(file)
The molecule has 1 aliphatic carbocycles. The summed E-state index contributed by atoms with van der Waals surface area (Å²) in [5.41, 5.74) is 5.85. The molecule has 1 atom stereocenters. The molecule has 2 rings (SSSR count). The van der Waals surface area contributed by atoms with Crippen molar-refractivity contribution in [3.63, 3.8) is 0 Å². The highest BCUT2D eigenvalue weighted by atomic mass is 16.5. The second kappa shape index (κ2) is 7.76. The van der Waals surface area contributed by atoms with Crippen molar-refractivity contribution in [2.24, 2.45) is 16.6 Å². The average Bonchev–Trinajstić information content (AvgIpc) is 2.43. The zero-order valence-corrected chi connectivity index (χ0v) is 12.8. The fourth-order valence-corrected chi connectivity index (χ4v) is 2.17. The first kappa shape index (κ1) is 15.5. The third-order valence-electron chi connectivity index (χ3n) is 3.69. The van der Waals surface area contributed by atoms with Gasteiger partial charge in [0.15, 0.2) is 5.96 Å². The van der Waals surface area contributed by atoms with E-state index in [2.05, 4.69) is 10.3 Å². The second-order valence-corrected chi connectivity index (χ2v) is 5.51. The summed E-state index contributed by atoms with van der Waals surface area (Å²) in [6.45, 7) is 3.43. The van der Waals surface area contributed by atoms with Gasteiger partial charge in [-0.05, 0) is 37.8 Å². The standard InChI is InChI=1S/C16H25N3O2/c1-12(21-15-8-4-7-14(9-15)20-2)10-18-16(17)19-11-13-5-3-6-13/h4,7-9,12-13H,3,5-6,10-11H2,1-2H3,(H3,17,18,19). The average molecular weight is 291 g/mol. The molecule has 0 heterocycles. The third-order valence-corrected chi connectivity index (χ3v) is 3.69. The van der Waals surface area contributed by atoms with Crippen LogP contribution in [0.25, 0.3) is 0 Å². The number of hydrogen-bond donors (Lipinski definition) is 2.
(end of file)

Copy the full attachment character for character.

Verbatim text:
The molecule has 1 aliphatic carbocycles. The summed E-state index contributed by atoms with van der Waals surface area (Å²) in [5.41, 5.74) is 5.85. The molecule has 1 atom stereocenters. The molecule has 2 rings (SSSR count). The van der Waals surface area contributed by atoms with Crippen molar-refractivity contribution in [3.63, 3.8) is 0 Å². The highest BCUT2D eigenvalue weighted by atomic mass is 16.5. The second kappa shape index (κ2) is 7.76. The van der Waals surface area contributed by atoms with Crippen molar-refractivity contribution in [2.24, 2.45) is 16.6 Å². The average Bonchev–Trinajstić information content (AvgIpc) is 2.43. The zero-order valence-corrected chi connectivity index (χ0v) is 12.8. The fourth-order valence-corrected chi connectivity index (χ4v) is 2.17. The first kappa shape index (κ1) is 15.5. The third-order valence-electron chi connectivity index (χ3n) is 3.69. The van der Waals surface area contributed by atoms with Gasteiger partial charge in [0.15, 0.2) is 5.96 Å². The van der Waals surface area contributed by atoms with E-state index in [2.05, 4.69) is 10.3 Å². The second-order valence-corrected chi connectivity index (χ2v) is 5.51. The summed E-state index contributed by atoms with van der Waals surface area (Å²) in [6.45, 7) is 3.43. The van der Waals surface area contributed by atoms with Gasteiger partial charge in [-0.05, 0) is 37.8 Å². The standard InChI is InChI=1S/C16H25N3O2/c1-12(21-15-8-4-7-14(9-15)20-2)10-18-16(17)19-11-13-5-3-6-13/h4,7-9,12-13H,3,5-6,10-11H2,1-2H3,(H3,17,18,19). The average molecular weight is 291 g/mol. The molecule has 0 heterocycles. The third-order valence-corrected chi connectivity index (χ3v) is 3.69. The van der Waals surface area contributed by atoms with Crippen LogP contribution in [0.25, 0.3) is 0 Å². The number of hydrogen-bond donors (Lipinski definition) is 2.